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The impact of DACA program repeal on American jobs

A timeline of the devastating and far-reaching job loss consequences if Deferred Action for Childhood Arrivals (DACA) is repealed. Developed by FWD.us.

SUMMARY

Earlier this year, FWD.us issued a report outlining the devastating consequences of a potential repeal of the DACA program, specifically outlining the dramatic and immediate job losses. Since that time, President Trump repealed DACA, urging Congress to pass a legislative fix by March 5th. Although some 22,000 individuals will already have lost DACA by that date, March 6th is when the number of DACA recipients losing work authorizations and protection from deportation will take a sharp and dramatic upturn.

The following report further details the escalating job losses that will occur beginning on March 6th and continuing for two years until all of the nearly 800,000 DACA recipients are prevented from participating in the workforce and subject to deportation.  Specifically, this report looks at the job loss impact between March 6th and November 6th, the first 9 months when all DACA recipients will be barred from renewals. The findings reinforce the devastating consequences a repeal would inflict on DACA recipients and their families, as well as the dire, far-reaching consequences to communities across the country, to employers, and to the American economy across all regions and sectors. This report specifically finds that a total of nearly 300,000 DACA recipients, 1,700 per business day, will be removed from the workforce between March 6th and November 6th. In total, nearly 700,000 individuals who are currently employed and contributing as a productive part of the American workforce would be stripped of their ability to work and could be fired over the course of the next two years.

Since the Deferred Action for Childhood Arrivals (DACA) program was established in 2012, nearly 800,000 young people who came to this country as children have been granted temporary protection from deportation and allowed to live, work, and contribute to the only country most of them have ever known (U.S. Citizenship and Immigration Services, 2017). Over the past five years, 91% of DACA recipients have found gainful employment, and are currently working for companies across the country (Wong, T., et al., (2017)).

DACA recipients are upstanding members of our communities, and everyone in the program has gone through an application process

BACKGROUND

Five years ago, the Department of Homeland Security issued a memo establishing the DACA program (Department of Homeland Security, 2012). DHS delineated a set of criteria by which “certain young people who were brought to the United States as young children, do not present a risk to national security or public safety, and meet several key criteria” would be able to receive a temporary protection from deportation, for a period of two years, and be eligible to apply for work authorization. Individuals who are eligible are required to complete an application process and undergo a thorough background check, including fingerprinting, and are required to renew their deferred action every two years. Further, the DHS Secretary issued a memo directing the heads of Immigration and Customs Enforcement (ICE), U.S. Citizenship and Immigration Services (USCIS), and Customs and Border Protection (CBP) to establish a process to implement this exercise of prosecutorial discretion across their agencies to ensure that “enforcement resources are not expended on these low priority cases but are instead appropriately focused on people who meet our enforcement priorities” (Department of Homeland Security, 2012).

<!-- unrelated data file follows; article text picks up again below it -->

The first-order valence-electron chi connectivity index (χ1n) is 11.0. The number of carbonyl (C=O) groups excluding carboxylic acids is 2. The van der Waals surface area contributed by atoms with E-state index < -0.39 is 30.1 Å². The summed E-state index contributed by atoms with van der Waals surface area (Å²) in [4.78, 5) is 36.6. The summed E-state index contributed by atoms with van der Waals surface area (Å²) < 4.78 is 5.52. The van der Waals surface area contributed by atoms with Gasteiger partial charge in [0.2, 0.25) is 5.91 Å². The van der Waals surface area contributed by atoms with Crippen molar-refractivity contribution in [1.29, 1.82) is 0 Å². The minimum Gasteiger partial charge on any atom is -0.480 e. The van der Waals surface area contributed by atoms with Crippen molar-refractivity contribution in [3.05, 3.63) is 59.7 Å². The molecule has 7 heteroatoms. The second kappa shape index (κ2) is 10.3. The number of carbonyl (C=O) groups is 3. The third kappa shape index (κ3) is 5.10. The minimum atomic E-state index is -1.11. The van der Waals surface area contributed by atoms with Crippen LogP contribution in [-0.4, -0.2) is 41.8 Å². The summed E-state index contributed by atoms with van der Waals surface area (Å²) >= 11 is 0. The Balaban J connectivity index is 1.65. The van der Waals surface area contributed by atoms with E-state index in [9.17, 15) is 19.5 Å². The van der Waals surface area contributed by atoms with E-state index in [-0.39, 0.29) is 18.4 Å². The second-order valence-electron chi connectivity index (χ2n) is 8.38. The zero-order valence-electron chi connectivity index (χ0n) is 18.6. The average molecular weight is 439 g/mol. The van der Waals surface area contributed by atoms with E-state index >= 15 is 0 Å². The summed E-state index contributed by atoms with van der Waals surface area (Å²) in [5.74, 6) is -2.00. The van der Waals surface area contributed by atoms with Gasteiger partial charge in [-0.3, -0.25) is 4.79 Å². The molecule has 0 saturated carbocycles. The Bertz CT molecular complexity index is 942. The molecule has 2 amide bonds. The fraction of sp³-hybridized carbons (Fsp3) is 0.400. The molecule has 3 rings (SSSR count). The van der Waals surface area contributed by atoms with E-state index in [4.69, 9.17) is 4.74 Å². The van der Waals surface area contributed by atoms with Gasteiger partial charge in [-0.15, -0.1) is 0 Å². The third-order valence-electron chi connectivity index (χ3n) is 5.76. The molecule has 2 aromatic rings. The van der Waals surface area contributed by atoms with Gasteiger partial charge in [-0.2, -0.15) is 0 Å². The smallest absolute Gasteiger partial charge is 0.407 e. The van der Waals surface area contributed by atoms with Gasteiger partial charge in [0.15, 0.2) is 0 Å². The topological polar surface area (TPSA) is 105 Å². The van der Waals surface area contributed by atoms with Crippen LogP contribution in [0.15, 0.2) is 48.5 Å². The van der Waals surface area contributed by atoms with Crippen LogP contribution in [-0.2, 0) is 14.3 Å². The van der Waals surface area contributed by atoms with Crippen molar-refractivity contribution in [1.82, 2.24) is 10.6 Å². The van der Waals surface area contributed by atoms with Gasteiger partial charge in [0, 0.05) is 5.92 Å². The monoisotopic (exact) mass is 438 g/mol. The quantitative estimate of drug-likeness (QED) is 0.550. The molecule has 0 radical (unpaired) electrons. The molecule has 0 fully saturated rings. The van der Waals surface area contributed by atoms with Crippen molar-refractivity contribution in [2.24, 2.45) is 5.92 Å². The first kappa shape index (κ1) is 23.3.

Despite the positive economic benefits of the program, and overwhelming public support for DACA recipients, President Trump made the decision to terminate the program on September 5th. By announcing that no further renewals would be permitted for any person whose DACA protection expires on March 6 or later, the Administration set in motion the elimination of work permits for all DACA recipients and subjected these young people to the threat of immediate deportation, putting their safety, livelihoods, and wellbeing risk. Additionally, about 22,000 DACA recipients who have deferrals that expire before March 5th were unable to meet the renewal deadline and will be forced from their jobs and subject to deportation before March 5th.

DACA recipients are upstanding members of our communities, and everyone in the program has gone through an application process, passed one or more extensive background checks including fingerprinting, paid the required fee, and is a student, or servicemember, or holds a job. DACA recipients are required to renew their deferral every two years in order to maintain their work authorization and their protection from deportation, and to show that they have continued to meet the program requirements. An estimated 200,000 DACA recipients have had their Deferred Action renewed by President Trump since he took office in January.

ECONOMIC IMPACT OF A REPEAL

New research has further detailed the dramatic consequences to U.S. employers if DACA is repealed and renewals are put on hold, even for a brief period of time. The chart above outlines the chronological job loss consequences of repealing DACA, resulting in the potential for an average of 8,500 DACA recipients to lose their jobs each businessweek. Furthermore, for every business day that DACA renewals are put on hold, an average of more than 1,700 individuals can be fired from their jobs. And because DACA recipients live in all fifty states and the District of Columbia (U.S. Citizenship and Immigration Services, 2017), the economic consequences will be felt all across the country.